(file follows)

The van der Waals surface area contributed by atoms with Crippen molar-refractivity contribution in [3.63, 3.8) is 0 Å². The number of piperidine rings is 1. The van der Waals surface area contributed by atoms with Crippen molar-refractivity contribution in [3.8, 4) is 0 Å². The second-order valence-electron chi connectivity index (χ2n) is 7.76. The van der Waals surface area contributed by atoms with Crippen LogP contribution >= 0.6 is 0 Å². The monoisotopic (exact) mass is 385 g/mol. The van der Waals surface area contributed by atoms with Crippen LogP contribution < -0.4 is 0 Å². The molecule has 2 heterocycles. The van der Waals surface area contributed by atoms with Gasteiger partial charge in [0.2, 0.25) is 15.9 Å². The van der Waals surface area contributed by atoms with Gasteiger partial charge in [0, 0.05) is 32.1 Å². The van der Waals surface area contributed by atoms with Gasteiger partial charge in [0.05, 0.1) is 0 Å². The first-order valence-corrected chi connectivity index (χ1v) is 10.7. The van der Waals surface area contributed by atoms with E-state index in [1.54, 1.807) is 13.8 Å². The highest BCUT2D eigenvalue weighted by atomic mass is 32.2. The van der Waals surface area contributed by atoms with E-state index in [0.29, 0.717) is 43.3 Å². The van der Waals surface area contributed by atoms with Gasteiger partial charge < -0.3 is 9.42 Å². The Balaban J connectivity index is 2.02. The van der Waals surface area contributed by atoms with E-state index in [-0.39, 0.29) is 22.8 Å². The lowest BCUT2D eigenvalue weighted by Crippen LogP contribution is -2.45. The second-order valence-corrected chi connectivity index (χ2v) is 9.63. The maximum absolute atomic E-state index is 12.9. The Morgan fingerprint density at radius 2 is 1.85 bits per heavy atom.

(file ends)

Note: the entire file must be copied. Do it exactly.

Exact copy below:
The van der Waals surface area contributed by atoms with Crippen molar-refractivity contribution in [3.63, 3.8) is 0 Å². The number of piperidine rings is 1. The van der Waals surface area contributed by atoms with Crippen molar-refractivity contribution in [3.8, 4) is 0 Å². The second-order valence-electron chi connectivity index (χ2n) is 7.76. The van der Waals surface area contributed by atoms with Crippen LogP contribution >= 0.6 is 0 Å². The monoisotopic (exact) mass is 385 g/mol. The van der Waals surface area contributed by atoms with Crippen LogP contribution < -0.4 is 0 Å². The molecule has 2 heterocycles. The van der Waals surface area contributed by atoms with Gasteiger partial charge in [0.2, 0.25) is 15.9 Å². The van der Waals surface area contributed by atoms with Gasteiger partial charge in [0, 0.05) is 32.1 Å². The van der Waals surface area contributed by atoms with Gasteiger partial charge in [0.05, 0.1) is 0 Å². The first-order valence-corrected chi connectivity index (χ1v) is 10.7. The van der Waals surface area contributed by atoms with E-state index in [1.54, 1.807) is 13.8 Å². The highest BCUT2D eigenvalue weighted by atomic mass is 32.2. The van der Waals surface area contributed by atoms with E-state index in [0.29, 0.717) is 43.3 Å². The van der Waals surface area contributed by atoms with Gasteiger partial charge < -0.3 is 9.42 Å². The Balaban J connectivity index is 2.02. The van der Waals surface area contributed by atoms with E-state index in [-0.39, 0.29) is 22.8 Å². The lowest BCUT2D eigenvalue weighted by Crippen LogP contribution is -2.45. The second-order valence-corrected chi connectivity index (χ2v) is 9.63. The maximum absolute atomic E-state index is 12.9. The Morgan fingerprint density at radius 2 is 1.85 bits per heavy atom.